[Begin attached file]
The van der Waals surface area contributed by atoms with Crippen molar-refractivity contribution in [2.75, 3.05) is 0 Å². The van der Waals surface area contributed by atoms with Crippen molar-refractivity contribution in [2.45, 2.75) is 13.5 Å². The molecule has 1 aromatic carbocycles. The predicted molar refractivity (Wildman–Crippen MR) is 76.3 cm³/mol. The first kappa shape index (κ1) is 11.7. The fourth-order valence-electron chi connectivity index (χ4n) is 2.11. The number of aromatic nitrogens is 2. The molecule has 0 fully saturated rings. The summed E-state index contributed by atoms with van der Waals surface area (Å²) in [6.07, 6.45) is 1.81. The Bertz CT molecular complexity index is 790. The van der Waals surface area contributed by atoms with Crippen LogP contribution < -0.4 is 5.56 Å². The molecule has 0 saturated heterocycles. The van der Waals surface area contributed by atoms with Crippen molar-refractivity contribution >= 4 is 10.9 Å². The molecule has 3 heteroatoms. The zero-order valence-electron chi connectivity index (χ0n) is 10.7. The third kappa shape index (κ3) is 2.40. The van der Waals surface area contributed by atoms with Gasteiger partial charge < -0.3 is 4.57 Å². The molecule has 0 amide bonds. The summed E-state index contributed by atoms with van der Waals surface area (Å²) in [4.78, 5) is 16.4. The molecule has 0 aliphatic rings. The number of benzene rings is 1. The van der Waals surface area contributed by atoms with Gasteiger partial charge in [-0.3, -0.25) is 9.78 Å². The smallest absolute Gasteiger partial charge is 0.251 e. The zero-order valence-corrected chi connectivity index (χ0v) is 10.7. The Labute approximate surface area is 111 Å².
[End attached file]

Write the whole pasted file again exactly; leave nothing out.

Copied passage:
The van der Waals surface area contributed by atoms with Crippen molar-refractivity contribution in [2.75, 3.05) is 0 Å². The van der Waals surface area contributed by atoms with Crippen molar-refractivity contribution in [2.45, 2.75) is 13.5 Å². The molecule has 1 aromatic carbocycles. The predicted molar refractivity (Wildman–Crippen MR) is 76.3 cm³/mol. The first kappa shape index (κ1) is 11.7. The fourth-order valence-electron chi connectivity index (χ4n) is 2.11. The number of aromatic nitrogens is 2. The molecule has 0 fully saturated rings. The summed E-state index contributed by atoms with van der Waals surface area (Å²) in [6.07, 6.45) is 1.81. The Bertz CT molecular complexity index is 790. The van der Waals surface area contributed by atoms with Crippen LogP contribution < -0.4 is 5.56 Å². The molecule has 0 saturated heterocycles. The van der Waals surface area contributed by atoms with Crippen molar-refractivity contribution >= 4 is 10.9 Å². The molecule has 3 heteroatoms. The zero-order valence-electron chi connectivity index (χ0n) is 10.7. The third kappa shape index (κ3) is 2.40. The van der Waals surface area contributed by atoms with Gasteiger partial charge < -0.3 is 4.57 Å². The molecule has 0 amide bonds. The summed E-state index contributed by atoms with van der Waals surface area (Å²) in [4.78, 5) is 16.4. The molecule has 0 aliphatic rings. The number of benzene rings is 1. The van der Waals surface area contributed by atoms with Gasteiger partial charge in [-0.3, -0.25) is 9.78 Å². The smallest absolute Gasteiger partial charge is 0.251 e. The zero-order valence-corrected chi connectivity index (χ0v) is 10.7. The Labute approximate surface area is 111 Å².